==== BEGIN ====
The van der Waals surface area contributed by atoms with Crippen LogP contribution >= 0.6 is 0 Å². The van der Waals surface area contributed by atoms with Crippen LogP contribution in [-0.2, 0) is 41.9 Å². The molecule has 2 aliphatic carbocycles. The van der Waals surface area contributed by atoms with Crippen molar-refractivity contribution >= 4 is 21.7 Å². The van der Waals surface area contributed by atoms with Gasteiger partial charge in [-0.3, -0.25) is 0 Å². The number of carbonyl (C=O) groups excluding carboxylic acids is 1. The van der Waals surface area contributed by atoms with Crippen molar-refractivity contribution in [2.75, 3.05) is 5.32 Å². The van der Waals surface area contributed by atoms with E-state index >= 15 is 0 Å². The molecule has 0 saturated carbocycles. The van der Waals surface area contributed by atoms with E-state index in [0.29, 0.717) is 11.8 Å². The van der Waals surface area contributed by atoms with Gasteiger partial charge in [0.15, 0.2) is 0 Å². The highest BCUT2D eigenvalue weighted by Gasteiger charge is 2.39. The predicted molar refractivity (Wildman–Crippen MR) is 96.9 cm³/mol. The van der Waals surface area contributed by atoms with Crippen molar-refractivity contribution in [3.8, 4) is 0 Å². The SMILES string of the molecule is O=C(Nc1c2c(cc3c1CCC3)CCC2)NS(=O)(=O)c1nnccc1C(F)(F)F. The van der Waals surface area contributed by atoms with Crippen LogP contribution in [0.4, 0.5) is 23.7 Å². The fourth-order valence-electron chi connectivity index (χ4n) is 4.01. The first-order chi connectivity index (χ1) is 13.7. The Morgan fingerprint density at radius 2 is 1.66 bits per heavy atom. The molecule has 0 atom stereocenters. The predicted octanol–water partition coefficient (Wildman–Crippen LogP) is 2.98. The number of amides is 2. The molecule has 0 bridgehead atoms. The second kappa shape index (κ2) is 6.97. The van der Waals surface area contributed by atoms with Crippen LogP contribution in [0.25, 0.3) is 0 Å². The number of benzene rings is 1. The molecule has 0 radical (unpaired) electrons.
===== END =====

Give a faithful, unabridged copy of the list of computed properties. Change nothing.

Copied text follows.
The van der Waals surface area contributed by atoms with Crippen LogP contribution >= 0.6 is 0 Å². The van der Waals surface area contributed by atoms with Crippen LogP contribution in [-0.2, 0) is 41.9 Å². The molecule has 2 aliphatic carbocycles. The van der Waals surface area contributed by atoms with Crippen molar-refractivity contribution >= 4 is 21.7 Å². The van der Waals surface area contributed by atoms with Gasteiger partial charge in [-0.3, -0.25) is 0 Å². The number of carbonyl (C=O) groups excluding carboxylic acids is 1. The van der Waals surface area contributed by atoms with Crippen molar-refractivity contribution in [2.75, 3.05) is 5.32 Å². The van der Waals surface area contributed by atoms with E-state index >= 15 is 0 Å². The molecule has 0 saturated carbocycles. The van der Waals surface area contributed by atoms with E-state index in [0.29, 0.717) is 11.8 Å². The van der Waals surface area contributed by atoms with Gasteiger partial charge in [0.15, 0.2) is 0 Å². The highest BCUT2D eigenvalue weighted by Gasteiger charge is 2.39. The predicted molar refractivity (Wildman–Crippen MR) is 96.9 cm³/mol. The van der Waals surface area contributed by atoms with Crippen molar-refractivity contribution in [3.8, 4) is 0 Å². The SMILES string of the molecule is O=C(Nc1c2c(cc3c1CCC3)CCC2)NS(=O)(=O)c1nnccc1C(F)(F)F. The van der Waals surface area contributed by atoms with Crippen LogP contribution in [0.4, 0.5) is 23.7 Å². The fourth-order valence-electron chi connectivity index (χ4n) is 4.01. The first-order chi connectivity index (χ1) is 13.7. The Morgan fingerprint density at radius 2 is 1.66 bits per heavy atom. The molecule has 0 atom stereocenters. The predicted octanol–water partition coefficient (Wildman–Crippen LogP) is 2.98. The number of amides is 2. The molecule has 0 bridgehead atoms. The second kappa shape index (κ2) is 6.97. The van der Waals surface area contributed by atoms with Crippen LogP contribution in [0.25, 0.3) is 0 Å². The number of benzene rings is 1. The molecule has 0 radical (unpaired) electrons.